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The Independent Critic

Guy Pearce, Maggie Grace, Peter Stormare
James Mather, Stephen St. Leger
James Mather, Stephen St. Leger, Luc Besson
Rated PG-13
95 Mins.
2 featurettes ("Breaking Into Lockout", "A Vision of the Future: Production Design & Special Effects").

 "Lockout" Review 
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Hollywood's latest entry in the "shamelessly fun thriller" category, Lockout is almost solely recommended on the strength of Guy Pearce's spirited and downright fun performance as Snow, a falsely accused ex-government agent given a chance at freedom if he can successfully rescue the President's daughter (Maggie Grace) from rioting prisoners at an ultra-max security prison in outer space.

Sound ludicrous? Oh, it is. Lockout is also ridiculously schlocky, relentlessly spirited, overloaded with action and immensely entertaining in the popcorn flick kind of way.

The real joy here is that Pearce, not really an actor that one would associate with this kind of film, proves that really solid acting actually does make a difference even in the most action-packed cinematic experience. There's nothing brilliant about Lockout other than watching Pearce's irreverent but never silly take on this ridiculously macho action hero.

In other words, one can only hope we see this kind of performance from Pearce again. Wouldn't it be weird if Lockout was the flick that finally makes this immensely talented actor a household name?

I counted probably a half dozen action film cliche's in the Lockout trailer alone, but who cares? Sometimes, you want to go to a flick and simply let loose, kick some butt and have a great time. Lockout is the perfect film for those who enjoy stylized, over the top action to scream at the screen and high-five each other with boyful and joyful glee.

You will find yourself thinking about Snake Plissken or John McClane while watching Snow, whose deadpan humor brings to mind those 80's action heroes with heart, humor and the ability to survive and thrive through absolutely ridiculous circumstances such as, in this case, skydiving through space and landing perfectly on what amounts to an urban road amidst absolute madness.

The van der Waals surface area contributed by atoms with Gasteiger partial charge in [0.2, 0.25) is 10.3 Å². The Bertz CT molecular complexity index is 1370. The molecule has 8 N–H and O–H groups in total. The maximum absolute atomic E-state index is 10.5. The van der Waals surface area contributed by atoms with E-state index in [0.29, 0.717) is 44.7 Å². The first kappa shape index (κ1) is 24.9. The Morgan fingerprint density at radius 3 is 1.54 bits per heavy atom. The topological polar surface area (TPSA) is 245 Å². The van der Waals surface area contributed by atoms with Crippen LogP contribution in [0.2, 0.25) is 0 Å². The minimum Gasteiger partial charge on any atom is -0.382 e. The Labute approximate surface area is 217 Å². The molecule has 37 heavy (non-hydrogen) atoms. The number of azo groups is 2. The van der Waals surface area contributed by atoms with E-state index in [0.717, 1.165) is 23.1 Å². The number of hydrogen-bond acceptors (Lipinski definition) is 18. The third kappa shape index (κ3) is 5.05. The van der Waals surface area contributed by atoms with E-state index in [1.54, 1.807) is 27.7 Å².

Yeah, this ain't real but it sure is fun to watch.

Women may not find themselves enjoying Lockout quite as well as will men, mostly owing to the more limiting performance by Maggie Grace as Emilie, the President's daughter who has arrived on MS-One for a humanitarian mission. One gets the sense that co-writers Besson, Stephen St. Leger and James Mather were trying to create that sort of love/hate chemistry for Snow and Emilie but there are too many times when the hate overpowers the love and the film gets a bit mean-spirited towards its damsel-in-distress.

Joseph Gilgun is a ridiculous mess, I mean that in a good way, as Hydell, a psychotic prisoner who manages to start the riot while Peter Stormare shines as a fed who isn't quite trusting of Snow.

St. Leger and Mather are first-time directors here, but Lockout succeeds well enough that they'll likely find themselves helming projects again. They occasionally, especially early in the film, rush the action sequences and dilute their impact but by the time the action lands on MS-One they've pretty much nailed both tone and pacing for the film.

Opening alongside several other films, it will be interesting to see if this throwback action flick can gain any traction at the box-office. While Pearce has quite a bit of critical credibility, he's not really known as an actor who can open a film. One can only hope that audiences seeking an action alternative will give Lockout a chance.

© Written by Richard Propes
The Independent Critic  
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